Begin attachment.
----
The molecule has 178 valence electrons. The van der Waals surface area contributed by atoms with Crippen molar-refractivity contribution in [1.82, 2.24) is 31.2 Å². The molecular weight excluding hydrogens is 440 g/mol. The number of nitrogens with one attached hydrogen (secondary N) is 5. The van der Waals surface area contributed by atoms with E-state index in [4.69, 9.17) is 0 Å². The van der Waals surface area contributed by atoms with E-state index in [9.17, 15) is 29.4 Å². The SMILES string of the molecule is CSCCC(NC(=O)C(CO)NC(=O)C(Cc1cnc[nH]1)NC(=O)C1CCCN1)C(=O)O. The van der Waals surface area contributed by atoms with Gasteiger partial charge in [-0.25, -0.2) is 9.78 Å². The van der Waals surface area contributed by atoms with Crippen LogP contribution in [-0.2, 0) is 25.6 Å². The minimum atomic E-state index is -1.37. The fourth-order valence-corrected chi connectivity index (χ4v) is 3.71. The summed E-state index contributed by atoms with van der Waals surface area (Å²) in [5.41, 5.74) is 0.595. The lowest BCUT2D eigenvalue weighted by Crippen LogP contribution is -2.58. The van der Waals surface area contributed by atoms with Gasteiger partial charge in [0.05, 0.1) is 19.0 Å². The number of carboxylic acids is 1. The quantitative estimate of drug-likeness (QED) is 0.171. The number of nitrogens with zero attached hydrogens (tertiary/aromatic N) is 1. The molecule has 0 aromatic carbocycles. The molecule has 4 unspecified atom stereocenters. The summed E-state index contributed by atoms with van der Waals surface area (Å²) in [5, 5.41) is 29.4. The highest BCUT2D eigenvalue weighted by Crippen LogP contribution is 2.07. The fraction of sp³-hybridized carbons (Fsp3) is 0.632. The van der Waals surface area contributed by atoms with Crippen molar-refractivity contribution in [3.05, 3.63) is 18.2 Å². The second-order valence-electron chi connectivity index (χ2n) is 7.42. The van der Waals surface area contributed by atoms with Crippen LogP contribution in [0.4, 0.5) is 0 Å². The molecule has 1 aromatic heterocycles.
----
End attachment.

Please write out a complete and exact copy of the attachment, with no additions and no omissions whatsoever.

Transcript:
The molecule has 178 valence electrons. The van der Waals surface area contributed by atoms with Crippen molar-refractivity contribution in [1.82, 2.24) is 31.2 Å². The molecular weight excluding hydrogens is 440 g/mol. The number of nitrogens with one attached hydrogen (secondary N) is 5. The van der Waals surface area contributed by atoms with E-state index in [4.69, 9.17) is 0 Å². The van der Waals surface area contributed by atoms with E-state index in [9.17, 15) is 29.4 Å². The SMILES string of the molecule is CSCCC(NC(=O)C(CO)NC(=O)C(Cc1cnc[nH]1)NC(=O)C1CCCN1)C(=O)O. The van der Waals surface area contributed by atoms with Gasteiger partial charge in [-0.25, -0.2) is 9.78 Å². The van der Waals surface area contributed by atoms with Crippen LogP contribution in [-0.2, 0) is 25.6 Å². The minimum atomic E-state index is -1.37. The fourth-order valence-corrected chi connectivity index (χ4v) is 3.71. The summed E-state index contributed by atoms with van der Waals surface area (Å²) in [5.41, 5.74) is 0.595. The lowest BCUT2D eigenvalue weighted by Crippen LogP contribution is -2.58. The van der Waals surface area contributed by atoms with Gasteiger partial charge in [0.05, 0.1) is 19.0 Å². The number of carboxylic acids is 1. The quantitative estimate of drug-likeness (QED) is 0.171. The number of nitrogens with zero attached hydrogens (tertiary/aromatic N) is 1. The molecule has 0 aromatic carbocycles. The molecule has 4 unspecified atom stereocenters. The summed E-state index contributed by atoms with van der Waals surface area (Å²) in [5, 5.41) is 29.4. The highest BCUT2D eigenvalue weighted by Crippen LogP contribution is 2.07. The fraction of sp³-hybridized carbons (Fsp3) is 0.632. The van der Waals surface area contributed by atoms with Crippen molar-refractivity contribution in [3.05, 3.63) is 18.2 Å². The second-order valence-electron chi connectivity index (χ2n) is 7.42. The van der Waals surface area contributed by atoms with Crippen LogP contribution in [0.4, 0.5) is 0 Å². The molecule has 1 aromatic heterocycles.